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9 Best Places To Visit In Montenegro

Places To Visit In Montenegro

Nestled amidst the enchanting landscapes of the western Balkans lies Montenegro, a gem bordered by the picturesque countries of Croatia, Albania, and Serbia. Despite its modest dimensions and population, this land boasts a remarkable tapestry of diversity. From the jagged mountains in the east to the sparkling Adriatic Coastline in the west, and the medieval towns scattered all across, there’s a lot to see in this country.

Factor in its delightful Mediterranean climate, and it’s easy to see why we believe Montenegro to be the hidden jewel of European travel destinations. The name is Montenegro translates to “Black Mountain”, calling for mystery and adventure. In this article, we highlight 9 Best Places To Visit In Montenegro. let’s dive in! 

Top 9 Best Places To Visit In Montenegro

1. Stari Bar

Stari Bar
Stari Bar

Situated in the south of Montenegro near the Albanian border, Stari Bar, or Old Bar is the predecessor of the port town of Bar. Established by the ancient Illyrians approximately 3,000 years ago, this historic settlement has witnessed the ebb and flow of various civilizations throughout the ages, including the dominion of the Byzantines, Slavs, Venetians, and Ottomans, each leaving their indelible mark on its rich tapestry of history.

Today, nearly all of the 240 buildings lie in ruins and the site can be visited for a small fee. Step inside and you’ll find a small museum, many churches, Turkish bathhouse, and a fortress. Following a satisfying few hours of exploration, you can pause for a respite just beyond the fortress walls, where an array of inviting bars, eateries, and charming souvenir boutiques await your indulgence.

2. Sveti Stefan

Sveti Stefan
Sveti Stefan

Of all the towns along the Adriatic Coastline, Sveti Stefan is the most unique. This small fortified island village is Montenegro’s most photographed place for a good reason. Gazing down from the rugged cliffs of the mainland, one can marvel at the island retreats nestled amidst the sparkling cerulean seas, linked solely by a slender isthmus. So unfortunately you can’t actually enter the town here, it’s closed off for tourists unless you pay to be a guest. But, uh, there’s a good viewpoint right behind us here you can go to.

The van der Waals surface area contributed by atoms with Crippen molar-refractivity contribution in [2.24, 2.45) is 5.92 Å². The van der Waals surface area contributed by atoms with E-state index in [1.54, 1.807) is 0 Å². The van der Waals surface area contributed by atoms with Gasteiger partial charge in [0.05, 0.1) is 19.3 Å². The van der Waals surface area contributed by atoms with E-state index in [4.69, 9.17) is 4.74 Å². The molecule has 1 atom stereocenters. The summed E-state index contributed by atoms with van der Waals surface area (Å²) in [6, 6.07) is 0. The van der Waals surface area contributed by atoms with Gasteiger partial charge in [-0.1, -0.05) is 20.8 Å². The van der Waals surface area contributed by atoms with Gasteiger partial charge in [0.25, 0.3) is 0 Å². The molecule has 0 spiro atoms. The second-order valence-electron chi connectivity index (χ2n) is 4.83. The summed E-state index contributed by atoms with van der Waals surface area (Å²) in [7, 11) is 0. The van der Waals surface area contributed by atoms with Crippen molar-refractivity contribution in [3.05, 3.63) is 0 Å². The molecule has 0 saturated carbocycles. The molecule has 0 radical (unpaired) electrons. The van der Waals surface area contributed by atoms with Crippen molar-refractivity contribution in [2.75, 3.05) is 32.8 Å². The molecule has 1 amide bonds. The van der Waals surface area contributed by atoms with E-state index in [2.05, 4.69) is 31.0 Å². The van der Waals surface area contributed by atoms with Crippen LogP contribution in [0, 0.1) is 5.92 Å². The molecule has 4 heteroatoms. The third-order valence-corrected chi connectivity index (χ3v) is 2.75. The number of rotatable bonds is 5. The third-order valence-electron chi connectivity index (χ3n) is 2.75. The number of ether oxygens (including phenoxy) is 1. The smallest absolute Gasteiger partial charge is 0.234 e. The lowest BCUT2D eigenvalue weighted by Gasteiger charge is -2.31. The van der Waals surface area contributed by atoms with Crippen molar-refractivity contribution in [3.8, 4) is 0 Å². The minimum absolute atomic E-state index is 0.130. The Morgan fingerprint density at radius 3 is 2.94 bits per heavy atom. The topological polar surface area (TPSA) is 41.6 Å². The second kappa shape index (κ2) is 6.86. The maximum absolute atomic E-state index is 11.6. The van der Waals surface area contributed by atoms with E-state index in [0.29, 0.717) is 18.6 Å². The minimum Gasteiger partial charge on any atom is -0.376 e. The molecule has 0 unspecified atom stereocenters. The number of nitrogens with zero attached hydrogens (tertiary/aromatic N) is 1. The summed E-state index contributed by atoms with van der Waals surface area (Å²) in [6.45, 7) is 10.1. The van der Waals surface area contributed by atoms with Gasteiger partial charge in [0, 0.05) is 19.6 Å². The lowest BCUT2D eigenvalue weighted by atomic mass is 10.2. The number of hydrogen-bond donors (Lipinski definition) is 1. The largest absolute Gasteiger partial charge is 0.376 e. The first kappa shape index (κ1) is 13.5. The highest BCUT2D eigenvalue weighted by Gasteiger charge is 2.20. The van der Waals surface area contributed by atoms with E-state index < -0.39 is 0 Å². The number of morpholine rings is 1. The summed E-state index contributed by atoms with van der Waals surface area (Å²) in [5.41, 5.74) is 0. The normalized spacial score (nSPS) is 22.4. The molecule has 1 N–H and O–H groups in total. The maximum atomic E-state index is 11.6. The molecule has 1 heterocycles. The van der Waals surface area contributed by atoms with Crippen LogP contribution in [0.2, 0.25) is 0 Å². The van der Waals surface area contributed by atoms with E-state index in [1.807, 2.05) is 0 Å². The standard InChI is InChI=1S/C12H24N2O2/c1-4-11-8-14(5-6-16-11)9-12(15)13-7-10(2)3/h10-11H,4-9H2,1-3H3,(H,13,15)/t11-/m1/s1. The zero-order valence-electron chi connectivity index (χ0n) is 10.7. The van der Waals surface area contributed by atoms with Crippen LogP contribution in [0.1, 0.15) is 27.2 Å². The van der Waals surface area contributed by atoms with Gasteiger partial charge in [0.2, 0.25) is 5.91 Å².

3. Lipa Cave

Lipa Cave
Lipa Cave

At number three, we have the Lipa Cave which can be found near Montenegro’s old capital city of Cetinje. This is one of the country’s largest and most accessible caves, which is impressive since it’s millions of years old. You can only visit with a guide, but tours leave multiple times per day and last about an hour each.

After a short train ride, you’ll wander around the illuminated passageways of the cave to admire the stalagmites, stalactites, and natural pillars. Regrettably, filming within the cave was prohibited, but we managed to capture some striking images to provide you with a glimpse of its splendor. For details regarding opening hours and guided tours, refer to their official website.

4. Lake Skadar National Park

Lake Skadar National Park
Lake Skadar National Park

Renowned as the largest lake in the Balkans, Skadar spans across the borders of both Montenegro and Albania, its expansive waters serving as a natural link between these two enchanting countries. The Montenegrin side is by far the largest one, with approximately 400 square kilometers being protected by a national park. Home to over 180 different bird species, this is a true birder’s paradise.

Most travelers just come to enjoy the breathtaking vistas and driving around the lake to the viewpoints is an experience in itself. But if you’re looking for a little more adventure, we recommend going on a boat tour or kayaking. These are best undertaken on the northwestern side of the lake, where serpentine loops stop near a charming village. 

5. Budva 

Budva
Budva